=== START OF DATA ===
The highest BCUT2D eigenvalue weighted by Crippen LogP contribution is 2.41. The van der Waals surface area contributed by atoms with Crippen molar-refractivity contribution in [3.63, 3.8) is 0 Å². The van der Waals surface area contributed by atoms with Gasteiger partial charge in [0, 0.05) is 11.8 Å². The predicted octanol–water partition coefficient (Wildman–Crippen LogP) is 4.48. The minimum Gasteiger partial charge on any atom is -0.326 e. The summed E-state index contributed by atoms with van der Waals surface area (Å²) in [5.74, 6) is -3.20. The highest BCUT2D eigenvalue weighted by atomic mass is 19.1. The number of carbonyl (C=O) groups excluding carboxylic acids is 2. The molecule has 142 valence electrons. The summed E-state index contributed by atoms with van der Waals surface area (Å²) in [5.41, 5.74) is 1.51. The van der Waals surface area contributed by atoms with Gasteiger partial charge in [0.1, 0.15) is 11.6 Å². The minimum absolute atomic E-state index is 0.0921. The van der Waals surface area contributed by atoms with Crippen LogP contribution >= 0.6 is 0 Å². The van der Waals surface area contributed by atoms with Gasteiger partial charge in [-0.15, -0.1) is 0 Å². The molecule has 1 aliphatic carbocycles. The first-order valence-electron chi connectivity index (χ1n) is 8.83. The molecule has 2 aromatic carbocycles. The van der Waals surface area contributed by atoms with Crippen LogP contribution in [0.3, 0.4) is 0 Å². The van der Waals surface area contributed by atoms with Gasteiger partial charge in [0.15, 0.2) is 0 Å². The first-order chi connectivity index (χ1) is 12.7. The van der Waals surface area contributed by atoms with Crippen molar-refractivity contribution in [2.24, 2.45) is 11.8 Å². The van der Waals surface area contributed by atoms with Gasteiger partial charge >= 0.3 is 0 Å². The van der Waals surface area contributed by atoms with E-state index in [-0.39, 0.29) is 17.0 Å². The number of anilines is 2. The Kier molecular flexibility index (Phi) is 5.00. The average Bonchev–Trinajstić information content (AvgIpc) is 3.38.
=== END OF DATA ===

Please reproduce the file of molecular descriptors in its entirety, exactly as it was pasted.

The highest BCUT2D eigenvalue weighted by Crippen LogP contribution is 2.41. The van der Waals surface area contributed by atoms with Crippen molar-refractivity contribution in [3.63, 3.8) is 0 Å². The van der Waals surface area contributed by atoms with Gasteiger partial charge in [0, 0.05) is 11.8 Å². The predicted octanol–water partition coefficient (Wildman–Crippen LogP) is 4.48. The minimum Gasteiger partial charge on any atom is -0.326 e. The summed E-state index contributed by atoms with van der Waals surface area (Å²) in [5.74, 6) is -3.20. The highest BCUT2D eigenvalue weighted by atomic mass is 19.1. The number of carbonyl (C=O) groups excluding carboxylic acids is 2. The molecule has 142 valence electrons. The summed E-state index contributed by atoms with van der Waals surface area (Å²) in [5.41, 5.74) is 1.51. The van der Waals surface area contributed by atoms with Gasteiger partial charge in [0.1, 0.15) is 11.6 Å². The minimum absolute atomic E-state index is 0.0921. The van der Waals surface area contributed by atoms with Crippen LogP contribution >= 0.6 is 0 Å². The van der Waals surface area contributed by atoms with Gasteiger partial charge in [-0.15, -0.1) is 0 Å². The molecule has 1 aliphatic carbocycles. The first-order valence-electron chi connectivity index (χ1n) is 8.83. The molecule has 2 aromatic carbocycles. The van der Waals surface area contributed by atoms with Crippen LogP contribution in [0.3, 0.4) is 0 Å². The van der Waals surface area contributed by atoms with Gasteiger partial charge in [0.15, 0.2) is 0 Å². The first-order chi connectivity index (χ1) is 12.7. The van der Waals surface area contributed by atoms with Crippen molar-refractivity contribution in [2.24, 2.45) is 11.8 Å². The van der Waals surface area contributed by atoms with Gasteiger partial charge >= 0.3 is 0 Å². The van der Waals surface area contributed by atoms with E-state index in [-0.39, 0.29) is 17.0 Å². The number of anilines is 2. The Kier molecular flexibility index (Phi) is 5.00. The average Bonchev–Trinajstić information content (AvgIpc) is 3.38.